Anna Lappe, Author and Food Activist

by Rich Awn

Discussed: Disconnect/Phobia of Nature, Community Supported Agriculture, Federal Trade Commission, Industry Supported Lies, Center for Global Food Issues, Chemical Farming, Monsanto, Against the Grain, Permaculture and Ancient Agriculture

There are a few voices that speak with resonant clarity through the noise of the “too much information generation.”  They are the conscientious mavericks whose passion and diligence in finding the truth of things have elevated them beyond mere mortal thoughtless drones but as hyper-human change makers, or as we like to call them, superheroes.

One such individual is Anna Lappe, co-autohor of Grub and Hope’s Edge, founding principal for the Small Planet Institute and the Small Planet Fund.  Her literary work brandishes a samurai blade in the face of the chemically tainted, spurious battle against the evils of the commercial agriculture and biotech industries.  Her ambitious work with the Small Planet Institute prods and ignites the basic human tendency toward social mimicry by generating a broad spectrum of “entry points” through media to understand, accept, and impart democratic social change.

See below for more photos from the MINI Space Rooftop: Sustainability Roundtable Discussion:

Q: First I wanna talk about living in an urban environment and how there’s a disconnect with nature and even a phobia, in some cases, with school children.  How do you think that we should be dealing with that?

A: That’s a very good question and one I’ve thought a lot about as a New Yorker for the past 10 years, one of the things that I always remind myself is that eating food, which we have to do on a daily basis, is our most direct connection to nature and someone who lives in a city, as you said, it’s not so often that we necessarily get our feet on dirt that we are consuming nature through the food that we eat.  Of course, many times for many of us, the food that we eat is many steps removed from nature but the closer we can get to connecting to food that is in it’s most whole, natural form is one of the best ways I think to connect to the environment and to do that through whole foods and through seasonal foods is a really powerful way to do that.

Q: You think Community Supported Agriculture programs are also a good way?

A: Absolutely.  So here in New York City, Community Supported Agriculture farms are completely taking off.  The concept behind a CSA farm, as they’re called, is this really beautiful idea that those of us who aren’t farmers but who are eaters and want to support farms can actually become a shareholder in a farm and give that farmer the money that they need up front to farm the way we want them to farm without chemicals and creating real food for us and then throughout the harvest season, get food from that farm, and there are now dozens of CSA farm communities here in New York City.  A really fabulous organization called Just Food is spearheading it here, but there are actually now more than 1000 CSA farms across the country and it is a really powerful way to connect to great food and to support farmers.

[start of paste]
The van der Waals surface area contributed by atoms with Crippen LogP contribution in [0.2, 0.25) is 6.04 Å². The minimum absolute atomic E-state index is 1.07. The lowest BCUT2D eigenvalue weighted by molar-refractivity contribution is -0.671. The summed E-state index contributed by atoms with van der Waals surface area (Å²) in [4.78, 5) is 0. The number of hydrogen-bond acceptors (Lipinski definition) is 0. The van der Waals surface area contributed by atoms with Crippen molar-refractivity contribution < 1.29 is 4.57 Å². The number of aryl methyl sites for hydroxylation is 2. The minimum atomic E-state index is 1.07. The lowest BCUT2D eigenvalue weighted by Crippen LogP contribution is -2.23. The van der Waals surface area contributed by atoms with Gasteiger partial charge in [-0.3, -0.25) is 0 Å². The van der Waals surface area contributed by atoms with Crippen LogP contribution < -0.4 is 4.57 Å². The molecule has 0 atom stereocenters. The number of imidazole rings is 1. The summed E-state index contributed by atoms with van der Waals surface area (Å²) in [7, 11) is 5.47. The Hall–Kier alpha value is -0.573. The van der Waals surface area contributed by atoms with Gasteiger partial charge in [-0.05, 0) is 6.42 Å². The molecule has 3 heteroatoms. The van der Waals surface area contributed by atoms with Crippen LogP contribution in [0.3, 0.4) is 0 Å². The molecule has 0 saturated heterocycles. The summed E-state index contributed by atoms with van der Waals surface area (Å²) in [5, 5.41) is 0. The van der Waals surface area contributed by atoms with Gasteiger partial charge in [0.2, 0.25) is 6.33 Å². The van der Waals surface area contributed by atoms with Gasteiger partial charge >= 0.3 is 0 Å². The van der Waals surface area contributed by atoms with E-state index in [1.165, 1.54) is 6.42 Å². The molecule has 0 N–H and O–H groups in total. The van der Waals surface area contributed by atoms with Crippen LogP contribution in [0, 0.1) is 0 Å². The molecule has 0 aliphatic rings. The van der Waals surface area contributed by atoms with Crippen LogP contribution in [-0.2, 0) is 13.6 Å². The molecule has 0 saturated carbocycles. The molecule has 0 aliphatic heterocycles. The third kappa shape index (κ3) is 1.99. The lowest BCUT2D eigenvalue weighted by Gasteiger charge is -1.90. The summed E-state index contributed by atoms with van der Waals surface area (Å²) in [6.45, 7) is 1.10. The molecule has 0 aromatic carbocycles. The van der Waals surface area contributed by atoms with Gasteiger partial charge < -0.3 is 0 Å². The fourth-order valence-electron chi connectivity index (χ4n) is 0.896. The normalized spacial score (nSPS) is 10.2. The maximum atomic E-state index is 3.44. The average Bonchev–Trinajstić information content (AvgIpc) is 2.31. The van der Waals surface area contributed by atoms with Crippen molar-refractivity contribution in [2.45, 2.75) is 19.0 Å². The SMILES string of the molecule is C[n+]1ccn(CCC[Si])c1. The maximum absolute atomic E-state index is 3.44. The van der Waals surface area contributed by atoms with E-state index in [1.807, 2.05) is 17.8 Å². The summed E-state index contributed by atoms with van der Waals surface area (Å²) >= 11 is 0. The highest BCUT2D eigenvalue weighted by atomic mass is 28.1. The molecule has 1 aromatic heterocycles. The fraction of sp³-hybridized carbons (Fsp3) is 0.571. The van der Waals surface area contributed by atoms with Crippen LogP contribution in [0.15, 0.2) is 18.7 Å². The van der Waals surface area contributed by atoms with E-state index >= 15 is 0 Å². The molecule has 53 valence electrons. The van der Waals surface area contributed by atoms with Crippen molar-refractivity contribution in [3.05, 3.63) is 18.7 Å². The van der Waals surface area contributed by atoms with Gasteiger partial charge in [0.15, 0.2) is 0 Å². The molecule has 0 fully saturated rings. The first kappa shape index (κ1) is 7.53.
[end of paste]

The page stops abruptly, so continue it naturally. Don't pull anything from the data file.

Q: What’s up with Greenwashing in food advertising?  Does America have a food culture, number one, and how can we break from our omniverous habits?

A: Well, Greenwashing I think is becoming more and more prominent across all industries including food as companies realize that more of us care, that we’re freaking out about climate change, that we’re worried about the environment and so it’s really important in that context that we become really savvy consumers of media messages about Greenwashing and to really be able to tell the real deal from just the Green hype and there are all kinds of ways we can do that.  We can also do things like speak up to the Federal Trade Commission that’s determining what they call “The Green Guides” in other words, the “rules” that they set about what a company can say and can’t say and ask them to set really strict standards so that we are protected from Greenwashing as consumers.

Q: Can we call them or email them?  How do we get in touch with the FTC?

A: The FTC, part of government that you might not think too much about, but the Federal Trade Commission is what protects us consumers from fraud of all kinds and they also set their Green Guides as their policies for what companies can say about their environmental friendliness and increasingly there are lots of companies that are making environmental claims whether their carbon neutral or carbon negative even, I’ve seen, or whether they are eco friendly or all natural.  These are vague claims that have very little meaning so the FTC is trying to determine how do we actually be more specific about that.  Increasingly, the food industry, as they come under fire for being such an important contributor to climate crisis, I see the food industry increasingly coming out with Green messages about their products.

Q: Are the FTC regulations different from USDA?

A: Yes, totally separate.  In the FTC’s Green Guides regulations I should specify, they’re actually not laws in the same way that the USDA Organic Standard is a certifiable standard that you have to follow strict rules around and you can get sued if you go outside of those certification standards where as the Green Guides are just guidelines.  I think the other great thing that we can look for when it comes to food that’s good for the environment is to look for the USDA organic certification; that’s a verifiable claim, there are standards behind it and it’s something we can trust.